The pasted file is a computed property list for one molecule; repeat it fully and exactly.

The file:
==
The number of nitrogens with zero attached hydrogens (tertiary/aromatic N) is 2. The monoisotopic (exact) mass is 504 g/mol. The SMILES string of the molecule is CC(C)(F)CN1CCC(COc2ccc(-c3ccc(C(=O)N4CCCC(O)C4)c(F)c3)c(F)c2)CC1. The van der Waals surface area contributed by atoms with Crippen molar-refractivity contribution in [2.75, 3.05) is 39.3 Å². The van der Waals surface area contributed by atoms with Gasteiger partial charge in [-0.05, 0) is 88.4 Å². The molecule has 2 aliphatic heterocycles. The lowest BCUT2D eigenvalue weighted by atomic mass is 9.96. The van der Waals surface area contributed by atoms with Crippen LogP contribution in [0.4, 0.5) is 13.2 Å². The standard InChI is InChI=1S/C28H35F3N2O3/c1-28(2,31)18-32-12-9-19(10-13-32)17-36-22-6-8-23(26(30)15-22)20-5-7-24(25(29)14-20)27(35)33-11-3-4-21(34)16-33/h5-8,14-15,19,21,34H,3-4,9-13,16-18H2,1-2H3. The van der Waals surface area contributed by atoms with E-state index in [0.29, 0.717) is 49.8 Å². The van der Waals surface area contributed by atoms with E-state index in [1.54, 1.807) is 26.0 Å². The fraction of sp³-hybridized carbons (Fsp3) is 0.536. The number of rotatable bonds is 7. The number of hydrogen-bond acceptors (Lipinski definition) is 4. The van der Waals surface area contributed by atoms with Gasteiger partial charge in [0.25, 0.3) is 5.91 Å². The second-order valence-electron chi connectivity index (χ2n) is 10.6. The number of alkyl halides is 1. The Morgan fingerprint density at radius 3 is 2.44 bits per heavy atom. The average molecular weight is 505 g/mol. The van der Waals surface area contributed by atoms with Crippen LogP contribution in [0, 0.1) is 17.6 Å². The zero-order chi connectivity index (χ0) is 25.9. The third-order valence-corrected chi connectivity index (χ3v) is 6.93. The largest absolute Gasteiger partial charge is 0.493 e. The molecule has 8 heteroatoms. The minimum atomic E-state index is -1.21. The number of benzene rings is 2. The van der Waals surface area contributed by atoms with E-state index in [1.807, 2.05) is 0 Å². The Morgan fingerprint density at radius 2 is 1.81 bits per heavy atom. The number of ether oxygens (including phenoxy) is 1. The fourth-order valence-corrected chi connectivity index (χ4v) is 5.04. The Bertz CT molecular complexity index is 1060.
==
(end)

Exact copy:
The number of nitrogens with zero attached hydrogens (tertiary/aromatic N) is 2. The monoisotopic (exact) mass is 504 g/mol. The SMILES string of the molecule is CC(C)(F)CN1CCC(COc2ccc(-c3ccc(C(=O)N4CCCC(O)C4)c(F)c3)c(F)c2)CC1. The van der Waals surface area contributed by atoms with Crippen molar-refractivity contribution in [2.75, 3.05) is 39.3 Å². The van der Waals surface area contributed by atoms with Gasteiger partial charge in [-0.05, 0) is 88.4 Å². The molecule has 2 aliphatic heterocycles. The lowest BCUT2D eigenvalue weighted by atomic mass is 9.96. The van der Waals surface area contributed by atoms with Crippen LogP contribution in [0.4, 0.5) is 13.2 Å². The standard InChI is InChI=1S/C28H35F3N2O3/c1-28(2,31)18-32-12-9-19(10-13-32)17-36-22-6-8-23(26(30)15-22)20-5-7-24(25(29)14-20)27(35)33-11-3-4-21(34)16-33/h5-8,14-15,19,21,34H,3-4,9-13,16-18H2,1-2H3. The van der Waals surface area contributed by atoms with E-state index in [0.29, 0.717) is 49.8 Å². The van der Waals surface area contributed by atoms with E-state index in [1.54, 1.807) is 26.0 Å². The fraction of sp³-hybridized carbons (Fsp3) is 0.536. The number of rotatable bonds is 7. The number of hydrogen-bond acceptors (Lipinski definition) is 4. The van der Waals surface area contributed by atoms with Gasteiger partial charge in [0.25, 0.3) is 5.91 Å². The second-order valence-electron chi connectivity index (χ2n) is 10.6. The number of alkyl halides is 1. The Morgan fingerprint density at radius 3 is 2.44 bits per heavy atom. The average molecular weight is 505 g/mol. The van der Waals surface area contributed by atoms with Crippen LogP contribution in [0, 0.1) is 17.6 Å². The zero-order chi connectivity index (χ0) is 25.9. The third-order valence-corrected chi connectivity index (χ3v) is 6.93. The largest absolute Gasteiger partial charge is 0.493 e. The molecule has 8 heteroatoms. The minimum atomic E-state index is -1.21. The number of benzene rings is 2. The van der Waals surface area contributed by atoms with E-state index in [1.807, 2.05) is 0 Å². The Morgan fingerprint density at radius 2 is 1.81 bits per heavy atom. The number of ether oxygens (including phenoxy) is 1. The fourth-order valence-corrected chi connectivity index (χ4v) is 5.04. The Bertz CT molecular complexity index is 1060.